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Gov. Shumlin announces appointments to Green Mountain Care Board

SEPTEMBER 13- MONTPELIER – Gov. Peter Shumlin today announced his appointments to the Green Mountain Care Board, a body that is central to the implementation of health reform in Vermont.  The Board is responsible for creating the first single payer health care system in the country, which will control costs and guarantee coverage regardless of employment status.

“In putting together this team, I looked for five really smart people who are fully committed to the goal of controlling health care costs, achieving universal coverage, and who can work as a team,” Gov. Shumlin said. “I also looked for people who could think creatively about how to encourage and reward Vermonters and Vermont health care practitioners for improving health and getting the most value out of our health care dollars.”

The Governor’s appointees include a business person, a practicing Vermont physician, an internationally-known health policy leader, an experienced state leader with extensive health care experience, and an expert in state-based health care reform.  They are:

Chairwoman Anya Rader Wallack, Ph.D. of Calais.  Wallack will chair the Green Mountain Care Board.  Wallack has served as Gov. Shumlin’s Special Assistant for Health Reform since January and spearheaded his legislative effort on health reform during the 2011 session.  Wallack is a native Vermonter who has lived for the past 13 years in Rhode Island.  She staffed then-Gov. Howard Dean on health care in the 1990s and ran the Vermont Program for Quality in Health Care.  More recently she ran the Massachusetts Medicaid Policy Institute and served as interim President of the Blue Cross Blue Shield of Massachusetts Foundation before launching a consulting business in state health policy.

 Al Gobeille of Shelburne.  Gobeille owns a restaurant business in Chittenden County.  He is active in the Lake Champlain Chamber of Commerce and serves on the Shelburne select board.  He also is a board member of the Visiting Nurse Association and a member of the state of Vermont’s payment reform advisory committee.

Karen Hein, M.D. of Jacksonville.  Hein is immediate past President of the William T. Grant Foundation, which funds research to improve the lives of adolescents throughout the U.S.  Previously she served as Executive Officer of the Institute of Medicine, overseeing the IOM Quality Initiative and numerous projects and publications aimed at informing efforts to improve health care delivery.  Hein was a Robert Wood Johnson Health Policy Fellow with the U.S. Senate Finance Committee in 1993-94.  She also is a longstanding faculty member at Columbia University and the Albert Einstein College of Medicine, where she has conducted extensive research on adolescent HIV/AIDS.  Hein has served on a number of non-profit boards, including the Dartmouth Medical School Board of Overseers and the board of RAND Health.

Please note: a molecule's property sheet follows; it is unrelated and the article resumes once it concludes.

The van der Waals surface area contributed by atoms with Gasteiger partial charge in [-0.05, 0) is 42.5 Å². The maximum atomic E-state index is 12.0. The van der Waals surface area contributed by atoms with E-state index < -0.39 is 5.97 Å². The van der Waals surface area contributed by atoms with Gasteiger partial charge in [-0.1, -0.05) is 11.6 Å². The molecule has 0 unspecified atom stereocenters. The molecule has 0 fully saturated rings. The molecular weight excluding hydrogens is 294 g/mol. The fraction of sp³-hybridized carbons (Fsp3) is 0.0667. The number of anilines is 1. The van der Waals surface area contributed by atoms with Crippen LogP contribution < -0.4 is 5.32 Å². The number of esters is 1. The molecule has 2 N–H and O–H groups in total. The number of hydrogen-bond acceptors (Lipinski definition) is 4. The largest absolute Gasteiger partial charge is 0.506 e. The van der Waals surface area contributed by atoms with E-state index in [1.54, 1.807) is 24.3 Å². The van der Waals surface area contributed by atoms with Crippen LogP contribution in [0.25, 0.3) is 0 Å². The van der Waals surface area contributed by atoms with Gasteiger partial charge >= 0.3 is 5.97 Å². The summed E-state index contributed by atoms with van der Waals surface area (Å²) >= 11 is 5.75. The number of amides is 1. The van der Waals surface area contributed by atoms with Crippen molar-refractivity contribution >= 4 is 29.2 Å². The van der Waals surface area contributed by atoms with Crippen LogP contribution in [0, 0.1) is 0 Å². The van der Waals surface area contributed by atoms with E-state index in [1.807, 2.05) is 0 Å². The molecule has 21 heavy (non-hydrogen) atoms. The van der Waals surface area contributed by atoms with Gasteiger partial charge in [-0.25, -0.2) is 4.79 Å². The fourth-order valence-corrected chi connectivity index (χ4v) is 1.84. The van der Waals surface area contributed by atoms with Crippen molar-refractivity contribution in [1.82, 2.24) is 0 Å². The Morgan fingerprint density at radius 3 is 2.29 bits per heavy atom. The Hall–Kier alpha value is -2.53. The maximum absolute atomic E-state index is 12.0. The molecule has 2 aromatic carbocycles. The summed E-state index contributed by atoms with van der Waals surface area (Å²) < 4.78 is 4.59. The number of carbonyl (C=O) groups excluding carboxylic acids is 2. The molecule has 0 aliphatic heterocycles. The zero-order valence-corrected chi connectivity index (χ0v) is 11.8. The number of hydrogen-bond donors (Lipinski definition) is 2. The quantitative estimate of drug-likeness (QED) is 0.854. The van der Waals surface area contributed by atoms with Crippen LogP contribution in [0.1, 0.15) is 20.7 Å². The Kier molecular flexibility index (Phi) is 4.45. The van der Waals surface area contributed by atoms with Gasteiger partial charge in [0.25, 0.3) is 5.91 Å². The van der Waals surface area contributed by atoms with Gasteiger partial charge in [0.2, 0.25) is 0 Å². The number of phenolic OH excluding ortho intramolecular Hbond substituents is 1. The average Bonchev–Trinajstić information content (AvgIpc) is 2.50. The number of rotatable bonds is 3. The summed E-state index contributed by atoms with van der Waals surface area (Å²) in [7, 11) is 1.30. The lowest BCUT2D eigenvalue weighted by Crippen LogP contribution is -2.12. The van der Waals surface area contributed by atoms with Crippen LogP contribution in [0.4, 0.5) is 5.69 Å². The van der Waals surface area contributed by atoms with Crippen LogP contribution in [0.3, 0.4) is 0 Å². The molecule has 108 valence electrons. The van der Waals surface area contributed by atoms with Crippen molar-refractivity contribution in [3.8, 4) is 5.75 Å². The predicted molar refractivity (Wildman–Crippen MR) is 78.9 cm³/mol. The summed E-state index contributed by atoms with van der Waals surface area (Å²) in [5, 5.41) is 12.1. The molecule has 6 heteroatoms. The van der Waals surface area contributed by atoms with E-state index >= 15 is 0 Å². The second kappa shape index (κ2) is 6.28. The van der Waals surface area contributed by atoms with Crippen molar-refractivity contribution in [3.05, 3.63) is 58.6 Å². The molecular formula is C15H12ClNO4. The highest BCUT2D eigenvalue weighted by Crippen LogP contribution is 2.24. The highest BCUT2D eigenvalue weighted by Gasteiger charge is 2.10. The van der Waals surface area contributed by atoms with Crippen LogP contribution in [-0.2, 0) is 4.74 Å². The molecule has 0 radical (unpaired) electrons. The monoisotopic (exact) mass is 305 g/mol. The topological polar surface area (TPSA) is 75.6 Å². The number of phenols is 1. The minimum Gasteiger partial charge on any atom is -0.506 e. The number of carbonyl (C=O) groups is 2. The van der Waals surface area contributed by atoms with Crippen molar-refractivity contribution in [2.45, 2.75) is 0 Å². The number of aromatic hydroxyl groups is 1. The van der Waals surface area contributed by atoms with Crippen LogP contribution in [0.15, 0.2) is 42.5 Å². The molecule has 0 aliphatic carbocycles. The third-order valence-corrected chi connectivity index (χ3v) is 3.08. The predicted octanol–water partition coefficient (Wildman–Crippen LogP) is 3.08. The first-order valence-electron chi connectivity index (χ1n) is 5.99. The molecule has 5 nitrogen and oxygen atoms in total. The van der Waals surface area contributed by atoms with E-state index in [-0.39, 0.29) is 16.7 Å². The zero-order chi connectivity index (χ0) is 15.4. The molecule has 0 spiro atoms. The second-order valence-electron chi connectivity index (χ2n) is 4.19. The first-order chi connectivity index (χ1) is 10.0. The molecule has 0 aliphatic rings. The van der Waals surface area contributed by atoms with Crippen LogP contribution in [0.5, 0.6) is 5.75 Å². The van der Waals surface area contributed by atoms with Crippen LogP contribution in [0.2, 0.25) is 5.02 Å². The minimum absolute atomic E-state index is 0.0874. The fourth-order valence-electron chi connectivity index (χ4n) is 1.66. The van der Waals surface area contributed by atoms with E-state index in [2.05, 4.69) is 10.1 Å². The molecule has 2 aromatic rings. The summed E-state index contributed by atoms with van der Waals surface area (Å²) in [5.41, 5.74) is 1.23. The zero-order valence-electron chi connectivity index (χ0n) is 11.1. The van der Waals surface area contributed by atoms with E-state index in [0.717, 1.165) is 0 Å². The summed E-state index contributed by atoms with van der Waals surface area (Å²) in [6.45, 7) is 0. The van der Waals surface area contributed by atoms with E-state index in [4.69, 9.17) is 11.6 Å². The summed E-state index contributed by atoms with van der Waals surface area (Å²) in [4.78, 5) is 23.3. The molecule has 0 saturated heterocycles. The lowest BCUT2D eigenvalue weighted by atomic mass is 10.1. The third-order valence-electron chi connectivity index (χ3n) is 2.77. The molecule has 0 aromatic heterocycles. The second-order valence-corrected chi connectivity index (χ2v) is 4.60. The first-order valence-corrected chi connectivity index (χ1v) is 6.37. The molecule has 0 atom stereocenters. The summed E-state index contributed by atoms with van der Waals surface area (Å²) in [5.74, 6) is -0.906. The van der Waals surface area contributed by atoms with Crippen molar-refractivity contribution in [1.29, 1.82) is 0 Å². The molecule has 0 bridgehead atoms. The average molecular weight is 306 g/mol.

Con Hogan of Plainfield.  Hogan has worked for the past 10 years as an international consultant and co-authored two books about Vermont health reform with Dr. Deb Richter.  Previously he served as Secretary of Human Services under Governors Dean and Richard Snelling.  Hogan was President of the Montpelier firm International Coins and Currency from 1980-1991.  Before that he served in numerous positions in the State’s Department of Corrections.  Hogan is a well-known single payer advocate who has authored several books on Vermont health reform.

Allan Ramsay, M.D. of Essex JunctionRamsay is a family physician in Colchester.  Ramsay has been a professor in UVM’s Department of Family Medicine since 1980.  He has been a national leader in developing unique models for making sure that patients’ wishes are followed at the end of their lives.  Before coming to Vermont, Ramsay served as Medical Director for an HMO in rural Colorado and served in the National Health Service Corps.

Gov. Shumlin said he was pleasantly surprised at the level and volume of talent exhibited by applicants to the Green Mountain Care Board.  More than 100 people applied for the five jobs.  A nine-member nominating committee reviewed their applications and forwarded to the Governor 22 candidates who they deemed “qualified” to meet the requirements set forth in Act 48, the state’s health reform law.  Gov. Shumlin thanked the nominating committee for their work and also thanked those who applied for the board and were not chosen as appointees. 

“All of the candidates showed a strong commitment to meaningful health system reform and had impressive skills and experience,” the Governor said. He said that in making his choices, he focused on competence, experience, and a proven ability to affect real change in the health care system. 

“These five people have their job cut for them,” Gov. Shumlin said. “But I have no doubt that they will rise to the challenge and lead Vermont toward a bright future in which all of our citizens can afford access to quality care and our health care system is an asset unmatched by that of any other state.”

The Green Mountain Care Board will begin work on October 1.